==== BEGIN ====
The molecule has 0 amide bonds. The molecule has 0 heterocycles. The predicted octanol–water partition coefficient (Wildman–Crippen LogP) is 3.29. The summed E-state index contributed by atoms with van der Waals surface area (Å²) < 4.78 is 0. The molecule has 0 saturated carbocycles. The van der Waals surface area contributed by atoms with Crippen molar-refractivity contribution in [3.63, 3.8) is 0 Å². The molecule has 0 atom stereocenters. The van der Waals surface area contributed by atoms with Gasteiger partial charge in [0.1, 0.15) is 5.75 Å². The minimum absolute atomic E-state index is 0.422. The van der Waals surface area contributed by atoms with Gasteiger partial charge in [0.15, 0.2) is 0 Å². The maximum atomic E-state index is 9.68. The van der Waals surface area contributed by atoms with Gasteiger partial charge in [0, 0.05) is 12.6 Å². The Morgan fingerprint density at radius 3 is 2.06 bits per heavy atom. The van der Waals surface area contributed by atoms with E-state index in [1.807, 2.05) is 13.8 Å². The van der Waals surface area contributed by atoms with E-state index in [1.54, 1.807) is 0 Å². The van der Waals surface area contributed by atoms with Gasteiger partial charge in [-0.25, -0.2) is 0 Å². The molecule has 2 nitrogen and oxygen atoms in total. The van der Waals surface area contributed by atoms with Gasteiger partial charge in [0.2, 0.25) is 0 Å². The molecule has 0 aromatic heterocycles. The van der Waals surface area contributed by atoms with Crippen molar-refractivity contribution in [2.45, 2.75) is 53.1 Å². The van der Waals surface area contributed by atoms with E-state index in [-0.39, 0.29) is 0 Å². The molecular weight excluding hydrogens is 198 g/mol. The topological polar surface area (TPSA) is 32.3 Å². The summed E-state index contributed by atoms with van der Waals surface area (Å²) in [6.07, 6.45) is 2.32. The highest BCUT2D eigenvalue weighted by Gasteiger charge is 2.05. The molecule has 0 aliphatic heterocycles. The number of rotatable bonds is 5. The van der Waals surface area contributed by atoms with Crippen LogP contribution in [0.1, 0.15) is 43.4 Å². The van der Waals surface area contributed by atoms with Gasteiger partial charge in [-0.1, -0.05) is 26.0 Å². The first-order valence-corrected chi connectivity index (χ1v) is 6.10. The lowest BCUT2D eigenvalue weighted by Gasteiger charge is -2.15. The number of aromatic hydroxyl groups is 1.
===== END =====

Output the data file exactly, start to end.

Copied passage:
The molecule has 0 amide bonds. The molecule has 0 heterocycles. The predicted octanol–water partition coefficient (Wildman–Crippen LogP) is 3.29. The summed E-state index contributed by atoms with van der Waals surface area (Å²) < 4.78 is 0. The molecule has 0 saturated carbocycles. The van der Waals surface area contributed by atoms with Crippen molar-refractivity contribution in [3.63, 3.8) is 0 Å². The molecule has 0 atom stereocenters. The van der Waals surface area contributed by atoms with Gasteiger partial charge in [0.1, 0.15) is 5.75 Å². The minimum absolute atomic E-state index is 0.422. The van der Waals surface area contributed by atoms with Gasteiger partial charge in [0.15, 0.2) is 0 Å². The maximum atomic E-state index is 9.68. The van der Waals surface area contributed by atoms with Gasteiger partial charge in [0, 0.05) is 12.6 Å². The Morgan fingerprint density at radius 3 is 2.06 bits per heavy atom. The van der Waals surface area contributed by atoms with E-state index in [1.807, 2.05) is 13.8 Å². The van der Waals surface area contributed by atoms with E-state index in [1.54, 1.807) is 0 Å². The van der Waals surface area contributed by atoms with Gasteiger partial charge in [-0.25, -0.2) is 0 Å². The molecule has 2 nitrogen and oxygen atoms in total. The van der Waals surface area contributed by atoms with Gasteiger partial charge in [0.2, 0.25) is 0 Å². The molecule has 0 aromatic heterocycles. The van der Waals surface area contributed by atoms with Crippen molar-refractivity contribution in [2.45, 2.75) is 53.1 Å². The van der Waals surface area contributed by atoms with E-state index in [-0.39, 0.29) is 0 Å². The molecular weight excluding hydrogens is 198 g/mol. The topological polar surface area (TPSA) is 32.3 Å². The summed E-state index contributed by atoms with van der Waals surface area (Å²) in [6.07, 6.45) is 2.32. The highest BCUT2D eigenvalue weighted by Gasteiger charge is 2.05. The molecule has 0 aliphatic heterocycles. The number of rotatable bonds is 5. The van der Waals surface area contributed by atoms with Crippen LogP contribution in [0.1, 0.15) is 43.4 Å². The van der Waals surface area contributed by atoms with Gasteiger partial charge in [-0.1, -0.05) is 26.0 Å². The first-order valence-corrected chi connectivity index (χ1v) is 6.10. The lowest BCUT2D eigenvalue weighted by Gasteiger charge is -2.15. The number of aromatic hydroxyl groups is 1.